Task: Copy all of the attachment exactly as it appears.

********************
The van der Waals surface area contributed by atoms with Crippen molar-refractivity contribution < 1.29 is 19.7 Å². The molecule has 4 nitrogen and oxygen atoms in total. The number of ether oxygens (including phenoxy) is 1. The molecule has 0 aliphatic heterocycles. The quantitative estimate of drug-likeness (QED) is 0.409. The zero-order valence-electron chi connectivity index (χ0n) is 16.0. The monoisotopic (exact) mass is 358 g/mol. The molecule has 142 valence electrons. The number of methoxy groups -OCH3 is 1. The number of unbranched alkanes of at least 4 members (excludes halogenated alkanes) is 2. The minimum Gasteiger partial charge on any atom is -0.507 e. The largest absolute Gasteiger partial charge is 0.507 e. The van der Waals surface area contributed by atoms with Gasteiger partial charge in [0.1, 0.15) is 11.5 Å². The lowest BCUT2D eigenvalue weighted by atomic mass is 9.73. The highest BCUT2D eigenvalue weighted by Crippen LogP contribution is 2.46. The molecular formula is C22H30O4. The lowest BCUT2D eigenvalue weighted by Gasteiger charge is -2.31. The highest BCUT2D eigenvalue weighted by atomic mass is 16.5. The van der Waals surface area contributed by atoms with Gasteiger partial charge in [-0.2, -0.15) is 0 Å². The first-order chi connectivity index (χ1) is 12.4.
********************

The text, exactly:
The van der Waals surface area contributed by atoms with Crippen molar-refractivity contribution < 1.29 is 19.7 Å². The molecule has 4 nitrogen and oxygen atoms in total. The number of ether oxygens (including phenoxy) is 1. The molecule has 0 aliphatic heterocycles. The quantitative estimate of drug-likeness (QED) is 0.409. The zero-order valence-electron chi connectivity index (χ0n) is 16.0. The monoisotopic (exact) mass is 358 g/mol. The molecule has 142 valence electrons. The number of methoxy groups -OCH3 is 1. The number of unbranched alkanes of at least 4 members (excludes halogenated alkanes) is 2. The minimum Gasteiger partial charge on any atom is -0.507 e. The largest absolute Gasteiger partial charge is 0.507 e. The van der Waals surface area contributed by atoms with Gasteiger partial charge in [0.1, 0.15) is 11.5 Å². The lowest BCUT2D eigenvalue weighted by atomic mass is 9.73. The highest BCUT2D eigenvalue weighted by Crippen LogP contribution is 2.46. The molecular formula is C22H30O4. The lowest BCUT2D eigenvalue weighted by Gasteiger charge is -2.31. The highest BCUT2D eigenvalue weighted by atomic mass is 16.5. The van der Waals surface area contributed by atoms with Gasteiger partial charge in [-0.2, -0.15) is 0 Å². The first-order chi connectivity index (χ1) is 12.4.